Nathan laid out the trench course with the tip of his trowel. I dug out a couple inches with our trenching tool. We dug it from their hole (from which we dug out the dirt for our recent corner bed; we left the hole for the kids to play in), around the chopping block, and up to the edge of the nearest dirt pile.

Perhaps Nathan would have been satisfied with that. He was pretty occupied with scraping the edges of the trench and cleaning out loose dirt. But apparently some part of me is still eight years old, because I said “Do you think if we poured some water in that it would just flow all the way down?”

Guess what? It did!

(And yes, Ryan was wearing a coat, despite the fact that it is the middle of August. Stupid garden-stunting weather.)

One Corner — Done

When we put in our tree beds last year (wow, has it really been that long?), their angle relative to the yard created all sorts of interesting little corners. We have plans for all of these spaces, to turn them into useful and beautiful accents to the yard. Those plans have long been put off, buried under the weight of other projects. There are always more projects.

But the most annoying of the corners has finally been dealt with. It was annoying because it contained an isolated little triangle of grass, orphaned by one of the tree beds. Mowing this tiny triangle was way more hassle than either of us were interested in.

That hassle eventually motivated Dave to dig out the grass and start revamping the space. No landscaping, of course, is ever trivial. In our case any major work is complicated by the fact that we inherited a sprinkler system with the property, one which was very well-suited to the original landscaping and is completely useless for us. So we’ve been slowly digging out bits of it as is convenient. This requires holes deep enough for Nathan to virtually disappear into. (He loved that part.)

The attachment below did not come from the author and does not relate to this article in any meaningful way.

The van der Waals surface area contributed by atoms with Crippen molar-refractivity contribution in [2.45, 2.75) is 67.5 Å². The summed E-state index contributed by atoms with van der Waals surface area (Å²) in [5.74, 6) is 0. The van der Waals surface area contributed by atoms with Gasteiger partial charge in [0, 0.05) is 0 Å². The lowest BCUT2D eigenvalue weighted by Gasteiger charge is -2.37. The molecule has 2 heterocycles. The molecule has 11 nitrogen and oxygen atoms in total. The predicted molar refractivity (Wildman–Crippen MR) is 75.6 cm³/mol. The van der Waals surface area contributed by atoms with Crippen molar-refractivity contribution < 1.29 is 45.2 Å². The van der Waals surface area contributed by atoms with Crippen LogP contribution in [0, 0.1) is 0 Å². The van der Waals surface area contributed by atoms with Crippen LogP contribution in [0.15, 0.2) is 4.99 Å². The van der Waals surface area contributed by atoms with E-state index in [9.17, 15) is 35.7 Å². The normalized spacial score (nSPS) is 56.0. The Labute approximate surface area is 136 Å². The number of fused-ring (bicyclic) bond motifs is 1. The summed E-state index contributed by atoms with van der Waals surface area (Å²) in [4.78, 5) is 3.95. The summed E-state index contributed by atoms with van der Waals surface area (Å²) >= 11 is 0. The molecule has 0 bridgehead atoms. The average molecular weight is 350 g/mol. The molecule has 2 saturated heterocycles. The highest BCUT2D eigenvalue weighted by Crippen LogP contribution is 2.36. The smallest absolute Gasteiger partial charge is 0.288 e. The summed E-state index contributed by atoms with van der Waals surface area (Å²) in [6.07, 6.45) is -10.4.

We knew we wanted a path right by the tree beds (after all, we hope to eventually be picking apples from those trees), and we wanted to use the remainder of the space as another garden bed. It was Dave who came up with the idea of doing a curved bed in the corner rather than a straight triangular one.

When we measured the corner created by our tree bed we found that it wasn’t quite square; there was about a five-inch difference between the two sides. Now, I just want to point out that if I had been commanding the project, boring-old-me would have said “Eh, close enough,” and created a bed that was a quarter-circle. But fortunately I was not in charge. My sweet husband, having just been working with ellipses at work, said “Hey, let’s make the bed elliptical!” and promptly created an Excel spreadsheet and derived the necessary math to figure out where, given an eight-foot cedar board, he would need to kerf cut the board so that it would naturally form an elliptical shape rather than a circular one and divide the space proportionally. Love that man.

My turn to shine came when it was time to make a stone path. We’d gotten a bunch of irregular stones from our neighbors once they no longer wanted them. How hard could it be to fit some together to fill the path we’d created? As it turns out, this is in fact hard. Hundreds — maybe thousands — of hours of jigsaw puzzle practice came to my aid as I laid out stones, rearranged them, laid them out again, and eventually came up with a pattern that worked. Truly, nothing is ever wasted.

After all that, it was almost anti-climactic to finish. It was just a matter of digging out the really lousy, rocky fill dirt that for some reason comprised that corner and replacing it with some of our nicer, but still native, soil. A couple plants, a layer of weed block and bark, and it was all done. I’ll put some bulbs in this fall, but for the moment it houses only a couple of lonesome little plants that have desperately needed to escape their temporary homes. One is a contorted quince which had been living half-buried next to our marionberries and needed room to stretch. The other is a clematis I’d started by cutting from our neighbor’s plant, and whose roots were busy circling its pot. Once it regains its strength, I’ll set it to climbing up the brick pillar in that corner. They will both be so happy there.